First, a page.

Spacer L′ is attached to the various nucleobases and/or nucleobase analogs at the positions previously described in conjunction with compounds of structural formula (II). Preferred spacer arms L′, spacers L, and dye chromophores D are those previously described in conjunction with compounds of structural formulae (II), (XXXIII) and (V).

In the compounds of formula (VI), when both R70 and R71 are —OH, the compound is a labeled ribonucleoside/tide or ribonucleoside/tide analog. When R70 is —H and R71 is —OH, the compound of formula (VI) is a labeled 2′-deoxyribonucleoside/tide or 2′-deoxyribonucleoside/tide analog. When R70 and R71 are each —H, the compound of formula (VI) is a 2′,3′-dideoxyribonucleoside/tide or 2′,3′-dideoxyribonucleoside/tide analog. Preferred compounds of structural formula (VI) are ribonucleoside-5′-triphosphates, 2′-deoxyribonucleoside-5′-triphosphates and 2′,3′-dideoxyribonucleoside-5′-triphosphates, particularly those in which the nucleobase or nucleobase analog B is adenine, 7-deaza-adenine, cytosine, guanine, 7-deaza-guanine, thymine or uracil.

Synthesis

Conjugation typically results from mixing the compound of formula (I) and the reagent in a suitable solvent in which both are soluble, using methods well-known in the art, followed by separation of the conjugate of formula (II), e.g., labeled nucleotide/side, from any unconjugated starting materials or unwanted by-products. The dye conjugate of formula (II) can be stored dry or in solution for later use.

The labeled nucleoside/tide reagents can be synthesized, as illustrated in Scheme (III), below:

Referring to Scheme (III), reagent, e.g., a nucleoside/tide or nucleoside/tide analog, (10) modified to contain linking arm —L′—Fx is condensed with an asymmetric dye including an optional linking group —L—Rx (11) under conditions in which Rx and Fx react to form covalent linkage, thereby yielding compounds of structural formula (II). Methods for synthesizing compounds 10 are described below. In Scheme (m), NUC, L′, R41, L and D are as previously defined for structural formula (II) and Fx is a functional group complementary to reactive group Rx as previously described (see, e.g. Table 1). Thus, in the compounds of structural formula (II), R41 represents the covalent linkage formed between complementary groups Rx and Fx. In a preferred embodiment, R41 constitutes an amide or substituted amide, especially an amide or substituted amide of the formula —NR56—C(O)—, where R56 is hydrogen or (C1-C6) alkyl. Accordingly, in a preferred embodiment, one of Rx or Fx according to Scheme (III) is a primary or secondary amino group having the formula —NHR56, where R56 is as defined supra, and the other one of Rx or Fx is a carboxyl or carboxylate, or an activated ester thereof.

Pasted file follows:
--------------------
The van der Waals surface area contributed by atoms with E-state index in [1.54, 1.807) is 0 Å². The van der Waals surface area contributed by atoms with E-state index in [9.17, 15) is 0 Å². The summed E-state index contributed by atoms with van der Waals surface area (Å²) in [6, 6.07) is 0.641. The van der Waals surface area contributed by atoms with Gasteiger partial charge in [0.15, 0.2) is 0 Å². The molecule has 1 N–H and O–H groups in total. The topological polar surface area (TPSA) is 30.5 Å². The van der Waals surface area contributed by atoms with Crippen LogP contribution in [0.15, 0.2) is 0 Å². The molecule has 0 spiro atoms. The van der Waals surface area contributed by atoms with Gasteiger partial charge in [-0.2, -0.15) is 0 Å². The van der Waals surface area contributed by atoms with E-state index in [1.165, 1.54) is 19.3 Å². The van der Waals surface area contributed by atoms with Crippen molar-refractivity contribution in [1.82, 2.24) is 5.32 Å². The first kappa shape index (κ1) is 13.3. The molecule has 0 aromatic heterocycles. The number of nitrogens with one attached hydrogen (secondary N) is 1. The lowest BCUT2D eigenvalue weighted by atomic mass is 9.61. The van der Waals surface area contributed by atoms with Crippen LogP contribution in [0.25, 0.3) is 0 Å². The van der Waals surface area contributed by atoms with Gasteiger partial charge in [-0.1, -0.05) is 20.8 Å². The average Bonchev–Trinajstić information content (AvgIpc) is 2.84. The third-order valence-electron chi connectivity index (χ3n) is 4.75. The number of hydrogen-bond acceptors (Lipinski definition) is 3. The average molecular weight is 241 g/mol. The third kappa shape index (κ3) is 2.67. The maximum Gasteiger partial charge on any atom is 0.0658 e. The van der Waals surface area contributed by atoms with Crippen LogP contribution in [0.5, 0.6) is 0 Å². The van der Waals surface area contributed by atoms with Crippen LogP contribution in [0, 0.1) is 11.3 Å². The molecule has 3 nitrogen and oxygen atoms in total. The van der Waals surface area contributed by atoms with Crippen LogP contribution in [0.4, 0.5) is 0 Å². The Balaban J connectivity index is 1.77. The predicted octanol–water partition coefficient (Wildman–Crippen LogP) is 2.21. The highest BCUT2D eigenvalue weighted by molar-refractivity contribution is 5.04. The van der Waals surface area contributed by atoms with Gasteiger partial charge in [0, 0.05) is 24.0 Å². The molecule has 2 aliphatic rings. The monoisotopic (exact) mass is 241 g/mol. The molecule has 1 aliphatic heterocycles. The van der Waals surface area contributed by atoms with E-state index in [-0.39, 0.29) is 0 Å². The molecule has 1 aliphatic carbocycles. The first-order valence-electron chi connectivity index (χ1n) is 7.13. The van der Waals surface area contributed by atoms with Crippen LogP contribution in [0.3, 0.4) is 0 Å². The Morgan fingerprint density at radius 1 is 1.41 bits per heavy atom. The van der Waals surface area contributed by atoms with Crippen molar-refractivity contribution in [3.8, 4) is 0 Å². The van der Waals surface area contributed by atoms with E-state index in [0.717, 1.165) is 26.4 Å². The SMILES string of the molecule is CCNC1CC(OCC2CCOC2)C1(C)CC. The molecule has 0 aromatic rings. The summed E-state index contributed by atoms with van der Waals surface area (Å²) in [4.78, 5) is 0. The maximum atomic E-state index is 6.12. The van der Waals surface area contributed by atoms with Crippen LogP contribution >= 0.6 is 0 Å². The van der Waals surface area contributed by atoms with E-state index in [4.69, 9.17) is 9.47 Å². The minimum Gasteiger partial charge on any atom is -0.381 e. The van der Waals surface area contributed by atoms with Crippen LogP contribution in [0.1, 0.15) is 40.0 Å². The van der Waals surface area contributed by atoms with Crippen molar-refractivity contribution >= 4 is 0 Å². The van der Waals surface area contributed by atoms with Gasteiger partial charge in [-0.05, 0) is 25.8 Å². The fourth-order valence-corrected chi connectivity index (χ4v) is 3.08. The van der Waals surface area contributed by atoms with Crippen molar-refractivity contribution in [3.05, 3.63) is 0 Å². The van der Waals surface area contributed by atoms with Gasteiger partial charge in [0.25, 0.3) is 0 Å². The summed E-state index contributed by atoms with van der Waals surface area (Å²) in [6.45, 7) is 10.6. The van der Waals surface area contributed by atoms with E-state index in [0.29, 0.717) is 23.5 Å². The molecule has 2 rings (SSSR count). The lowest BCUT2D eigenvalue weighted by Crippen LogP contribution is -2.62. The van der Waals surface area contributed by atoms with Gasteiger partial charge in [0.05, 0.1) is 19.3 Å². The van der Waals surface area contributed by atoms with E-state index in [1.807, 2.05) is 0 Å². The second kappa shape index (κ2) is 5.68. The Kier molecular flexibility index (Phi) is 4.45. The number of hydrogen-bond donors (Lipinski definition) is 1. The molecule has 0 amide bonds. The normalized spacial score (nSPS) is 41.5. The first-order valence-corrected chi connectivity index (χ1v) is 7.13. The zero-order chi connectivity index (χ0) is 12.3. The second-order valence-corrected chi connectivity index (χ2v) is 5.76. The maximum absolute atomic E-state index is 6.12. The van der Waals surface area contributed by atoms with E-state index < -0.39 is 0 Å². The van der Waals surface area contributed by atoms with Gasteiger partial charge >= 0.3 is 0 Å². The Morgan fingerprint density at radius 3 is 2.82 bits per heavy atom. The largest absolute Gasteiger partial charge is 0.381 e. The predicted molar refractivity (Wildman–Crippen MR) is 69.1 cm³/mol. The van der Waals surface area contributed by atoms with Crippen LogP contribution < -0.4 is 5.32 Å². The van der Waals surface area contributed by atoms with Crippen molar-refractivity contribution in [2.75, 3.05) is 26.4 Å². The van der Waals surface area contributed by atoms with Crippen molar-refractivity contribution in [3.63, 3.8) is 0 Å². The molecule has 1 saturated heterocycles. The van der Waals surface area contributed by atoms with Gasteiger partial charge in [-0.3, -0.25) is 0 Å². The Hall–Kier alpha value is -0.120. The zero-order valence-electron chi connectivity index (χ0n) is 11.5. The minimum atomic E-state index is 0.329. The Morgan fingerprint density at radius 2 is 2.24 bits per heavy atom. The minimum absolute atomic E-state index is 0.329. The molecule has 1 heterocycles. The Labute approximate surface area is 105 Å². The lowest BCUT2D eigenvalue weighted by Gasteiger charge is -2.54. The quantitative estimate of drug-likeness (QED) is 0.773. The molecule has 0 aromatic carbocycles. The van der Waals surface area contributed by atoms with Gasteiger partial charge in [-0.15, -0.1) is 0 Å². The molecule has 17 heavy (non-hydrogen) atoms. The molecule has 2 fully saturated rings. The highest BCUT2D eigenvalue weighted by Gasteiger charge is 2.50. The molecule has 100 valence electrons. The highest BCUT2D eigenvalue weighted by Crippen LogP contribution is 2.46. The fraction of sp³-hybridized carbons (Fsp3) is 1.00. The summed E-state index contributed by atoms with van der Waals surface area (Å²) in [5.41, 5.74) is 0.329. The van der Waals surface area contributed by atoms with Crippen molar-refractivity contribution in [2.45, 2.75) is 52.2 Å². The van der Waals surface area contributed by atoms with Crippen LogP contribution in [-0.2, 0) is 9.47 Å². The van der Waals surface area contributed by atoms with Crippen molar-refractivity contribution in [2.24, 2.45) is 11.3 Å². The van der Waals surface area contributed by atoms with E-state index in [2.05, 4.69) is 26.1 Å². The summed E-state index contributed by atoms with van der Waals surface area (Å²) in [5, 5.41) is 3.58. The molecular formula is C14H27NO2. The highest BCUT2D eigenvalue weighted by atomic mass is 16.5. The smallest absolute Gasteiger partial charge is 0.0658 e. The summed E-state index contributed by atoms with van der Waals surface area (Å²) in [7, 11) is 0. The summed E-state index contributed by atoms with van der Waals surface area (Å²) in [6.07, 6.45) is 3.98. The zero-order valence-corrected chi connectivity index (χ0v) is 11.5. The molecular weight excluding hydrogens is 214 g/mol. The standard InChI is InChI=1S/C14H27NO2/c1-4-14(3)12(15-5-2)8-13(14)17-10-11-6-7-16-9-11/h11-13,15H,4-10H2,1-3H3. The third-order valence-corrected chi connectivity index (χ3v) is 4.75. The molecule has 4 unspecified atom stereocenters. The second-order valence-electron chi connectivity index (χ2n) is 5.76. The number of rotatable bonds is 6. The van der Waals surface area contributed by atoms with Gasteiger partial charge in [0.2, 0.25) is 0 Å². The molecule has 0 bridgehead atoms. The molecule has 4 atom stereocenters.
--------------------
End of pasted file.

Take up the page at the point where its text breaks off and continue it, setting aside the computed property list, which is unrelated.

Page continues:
Complementary functional group Fx is attached to NUC via linkage L′. L′ is analagous to L, described supra. Thus, complementary functional group Fx may be attached directly to NUC, in which case L′ represents a bond, or it may be spaced away from NUC by one or more intervening atoms, in which case L′ represents a spacer. Any of the spacers previously defined for L can be used for spacer L′. Additional spacers L′ useful for covalently conjugating the compounds of formula (I) to reagents can be found in U.S. Pat. Nos. 5,821,356, 5,770,716 and U.S. application Ser. No. 08/833,854 filed Apr. 10, 1997, the disclosures of which are incorporated herein by reference.